Dr. Fox: Right. You mean like the placenta is infected but it didn’t really spread to the rest of the uterus, to the rest of the body or whatever. And it’s a really interesting thing because when, you know, women come in, they almost divide themselves into two groups. There’s the first group, and you don’t know when they first show up, but… And I tell women, you know, in terms of when are you gonna deliver, it’s not a bell-shaped curve, it’s two bell-shaped curves. The first one is the group of women who are gonna deliver within two to four days. And we don’t know who you are right now, but it’s possible that a day or two you’re in labor. And probably if that’s the case, you are already infected, the placenta’s gonna be infected, the membranes are gonna be infected, and you may end up with a fever and whatnot. But if you sort make it past those first two to four days, you probably were not infected when you showed up, and then it could be two, three, four weeks from now when that happens and you go into labor or we deliver you before then potentially. But usually, the placentas do look infected no matter what you do. It’s interesting. It was also part of the reason why we had to know what to do with placental pathologies moving forward. They’re interesting from a scientific standpoint, but clinically, hard to know what to do with it.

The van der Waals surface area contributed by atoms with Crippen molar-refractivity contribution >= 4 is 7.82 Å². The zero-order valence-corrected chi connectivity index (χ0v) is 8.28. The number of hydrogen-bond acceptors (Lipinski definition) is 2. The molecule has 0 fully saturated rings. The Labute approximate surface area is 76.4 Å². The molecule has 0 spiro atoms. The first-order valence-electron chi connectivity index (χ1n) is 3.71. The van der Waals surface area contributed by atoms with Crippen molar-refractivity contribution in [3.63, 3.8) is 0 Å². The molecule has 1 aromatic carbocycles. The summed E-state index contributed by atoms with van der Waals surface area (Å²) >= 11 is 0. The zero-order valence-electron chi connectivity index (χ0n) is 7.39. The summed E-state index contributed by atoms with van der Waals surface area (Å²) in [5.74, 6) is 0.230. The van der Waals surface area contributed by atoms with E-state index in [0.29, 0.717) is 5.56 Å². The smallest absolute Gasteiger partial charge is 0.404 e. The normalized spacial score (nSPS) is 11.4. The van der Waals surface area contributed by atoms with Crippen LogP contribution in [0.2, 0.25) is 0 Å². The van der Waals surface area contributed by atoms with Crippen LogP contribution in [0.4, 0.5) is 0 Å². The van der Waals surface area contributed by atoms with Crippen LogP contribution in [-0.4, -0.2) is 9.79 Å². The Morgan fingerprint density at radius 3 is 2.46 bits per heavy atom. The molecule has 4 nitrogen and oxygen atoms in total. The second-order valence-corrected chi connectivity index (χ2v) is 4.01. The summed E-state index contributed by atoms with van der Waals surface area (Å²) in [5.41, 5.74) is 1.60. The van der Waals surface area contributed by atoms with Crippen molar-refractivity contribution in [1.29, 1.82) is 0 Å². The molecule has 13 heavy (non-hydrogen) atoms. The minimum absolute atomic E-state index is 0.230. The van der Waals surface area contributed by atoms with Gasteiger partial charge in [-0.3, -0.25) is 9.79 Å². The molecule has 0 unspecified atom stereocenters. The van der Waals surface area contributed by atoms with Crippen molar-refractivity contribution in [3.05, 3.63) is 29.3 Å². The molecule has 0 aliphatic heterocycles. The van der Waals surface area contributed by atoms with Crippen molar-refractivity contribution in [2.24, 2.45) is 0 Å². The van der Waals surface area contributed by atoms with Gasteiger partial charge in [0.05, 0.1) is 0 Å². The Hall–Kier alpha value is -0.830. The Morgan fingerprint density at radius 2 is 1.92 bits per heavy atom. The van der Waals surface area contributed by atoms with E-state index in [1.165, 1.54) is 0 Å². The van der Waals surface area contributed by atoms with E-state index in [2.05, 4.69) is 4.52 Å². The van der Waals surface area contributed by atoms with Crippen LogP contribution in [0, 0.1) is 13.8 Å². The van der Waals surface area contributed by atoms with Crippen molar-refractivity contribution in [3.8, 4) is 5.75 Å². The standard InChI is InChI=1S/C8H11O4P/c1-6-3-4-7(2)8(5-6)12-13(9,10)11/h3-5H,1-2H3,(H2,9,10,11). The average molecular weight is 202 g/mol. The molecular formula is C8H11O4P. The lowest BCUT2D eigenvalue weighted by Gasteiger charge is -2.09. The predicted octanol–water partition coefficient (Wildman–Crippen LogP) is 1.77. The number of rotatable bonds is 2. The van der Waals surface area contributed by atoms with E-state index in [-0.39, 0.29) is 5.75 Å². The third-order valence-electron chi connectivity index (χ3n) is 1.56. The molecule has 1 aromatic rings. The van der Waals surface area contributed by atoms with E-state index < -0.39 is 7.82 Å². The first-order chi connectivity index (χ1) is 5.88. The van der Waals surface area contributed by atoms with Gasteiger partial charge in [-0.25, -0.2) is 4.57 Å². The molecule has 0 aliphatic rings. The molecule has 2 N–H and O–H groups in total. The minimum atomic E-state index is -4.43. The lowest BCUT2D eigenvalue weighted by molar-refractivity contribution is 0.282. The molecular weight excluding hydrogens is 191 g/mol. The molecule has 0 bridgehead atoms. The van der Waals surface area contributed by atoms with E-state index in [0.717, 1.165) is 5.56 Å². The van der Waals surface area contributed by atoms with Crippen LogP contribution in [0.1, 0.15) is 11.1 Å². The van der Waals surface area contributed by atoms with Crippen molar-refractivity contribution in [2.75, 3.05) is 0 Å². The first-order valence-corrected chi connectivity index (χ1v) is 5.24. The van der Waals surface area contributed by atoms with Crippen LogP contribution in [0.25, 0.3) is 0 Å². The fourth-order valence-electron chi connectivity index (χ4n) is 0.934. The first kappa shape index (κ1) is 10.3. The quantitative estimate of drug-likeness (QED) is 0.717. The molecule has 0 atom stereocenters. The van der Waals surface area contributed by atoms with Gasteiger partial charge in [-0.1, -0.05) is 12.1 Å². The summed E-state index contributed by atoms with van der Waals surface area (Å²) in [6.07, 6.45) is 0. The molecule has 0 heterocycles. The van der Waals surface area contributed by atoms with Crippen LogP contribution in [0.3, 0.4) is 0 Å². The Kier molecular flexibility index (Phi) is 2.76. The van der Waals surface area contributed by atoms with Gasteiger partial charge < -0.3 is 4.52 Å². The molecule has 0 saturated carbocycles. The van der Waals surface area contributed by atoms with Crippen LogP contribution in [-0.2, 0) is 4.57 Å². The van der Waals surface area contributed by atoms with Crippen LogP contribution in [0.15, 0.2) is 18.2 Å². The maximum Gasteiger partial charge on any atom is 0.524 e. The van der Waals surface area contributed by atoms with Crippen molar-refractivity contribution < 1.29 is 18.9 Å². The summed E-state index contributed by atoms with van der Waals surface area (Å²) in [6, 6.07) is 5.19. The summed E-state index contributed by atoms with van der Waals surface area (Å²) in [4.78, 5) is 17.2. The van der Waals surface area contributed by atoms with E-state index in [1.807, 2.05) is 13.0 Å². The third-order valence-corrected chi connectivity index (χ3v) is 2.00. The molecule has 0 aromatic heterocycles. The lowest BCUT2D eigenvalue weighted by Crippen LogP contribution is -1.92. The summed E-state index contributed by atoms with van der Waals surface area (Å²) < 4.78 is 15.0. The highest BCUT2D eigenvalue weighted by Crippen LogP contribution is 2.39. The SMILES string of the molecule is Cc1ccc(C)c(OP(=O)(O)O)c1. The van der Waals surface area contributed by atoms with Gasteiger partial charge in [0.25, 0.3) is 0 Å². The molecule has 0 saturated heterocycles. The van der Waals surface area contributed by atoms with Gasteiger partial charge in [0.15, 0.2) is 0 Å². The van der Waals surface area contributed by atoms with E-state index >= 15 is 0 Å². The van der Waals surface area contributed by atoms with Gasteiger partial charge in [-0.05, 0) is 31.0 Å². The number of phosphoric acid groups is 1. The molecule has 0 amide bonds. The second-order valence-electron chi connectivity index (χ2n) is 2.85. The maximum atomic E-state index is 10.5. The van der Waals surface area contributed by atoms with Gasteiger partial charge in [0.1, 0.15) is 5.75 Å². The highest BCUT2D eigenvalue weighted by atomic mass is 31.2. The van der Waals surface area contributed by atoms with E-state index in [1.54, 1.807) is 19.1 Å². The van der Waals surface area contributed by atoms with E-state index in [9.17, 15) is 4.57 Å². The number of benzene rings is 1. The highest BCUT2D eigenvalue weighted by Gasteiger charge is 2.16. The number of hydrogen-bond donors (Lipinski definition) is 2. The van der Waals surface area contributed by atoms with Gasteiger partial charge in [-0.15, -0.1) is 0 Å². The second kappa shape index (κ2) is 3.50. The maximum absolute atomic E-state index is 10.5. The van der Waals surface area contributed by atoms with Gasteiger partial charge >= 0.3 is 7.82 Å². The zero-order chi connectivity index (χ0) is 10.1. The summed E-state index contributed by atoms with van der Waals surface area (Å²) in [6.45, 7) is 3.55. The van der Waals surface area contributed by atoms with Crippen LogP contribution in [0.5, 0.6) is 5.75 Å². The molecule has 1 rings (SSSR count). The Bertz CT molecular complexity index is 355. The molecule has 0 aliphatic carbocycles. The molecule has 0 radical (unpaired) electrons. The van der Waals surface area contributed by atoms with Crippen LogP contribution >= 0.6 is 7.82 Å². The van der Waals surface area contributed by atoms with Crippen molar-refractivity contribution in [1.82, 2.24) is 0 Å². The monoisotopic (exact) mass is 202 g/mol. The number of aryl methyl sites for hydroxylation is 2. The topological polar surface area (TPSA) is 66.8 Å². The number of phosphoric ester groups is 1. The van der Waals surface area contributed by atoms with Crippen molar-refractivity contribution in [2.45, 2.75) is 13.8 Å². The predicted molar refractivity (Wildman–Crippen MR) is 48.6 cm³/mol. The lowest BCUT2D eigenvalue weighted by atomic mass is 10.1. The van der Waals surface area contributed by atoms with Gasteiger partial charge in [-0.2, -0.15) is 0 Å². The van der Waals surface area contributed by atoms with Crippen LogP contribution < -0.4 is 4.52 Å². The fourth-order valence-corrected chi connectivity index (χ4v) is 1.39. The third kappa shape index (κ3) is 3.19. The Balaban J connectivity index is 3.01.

Dr. Gelber: Absolutely. Years ago, they took women who had a history of preterm birth or PPROM and they gave them what they called interconception antibiotics with the idea that you could sort of sterilize the uterus and prevent bad outcomes. And I was 100% sure that was gonna work, and that accomplished absolutely nothing. 

Dr. Fox: Like many things, we were 100% wrong. Yeah, antibiotics, we’ll talk about antibiotics are part of the management of women who have PPROM, but almost never do they prevent it. I mean, there’s some studies in some very unique situations, it might be helpful to lower the risk, but for the vast majority of people, giving antibiotics at the very beginning of pregnancy, later in pregnancy, if they happen to have certain vaginal infections, does not seem to help because it’s a much more complicated process because you can’t eradicate the bacteria in the body. You’re just sort of reducing some and increasing others and it doesn’t seem to work unbalanced for preventing this or preterm labor or pretty much anything in pregnancy. 

Dr. Gelber: Anything. 

Dr. Fox: Yeah. Unfortunately. So how do we evaluate women who either clearly have or might have PPROM? What do we do?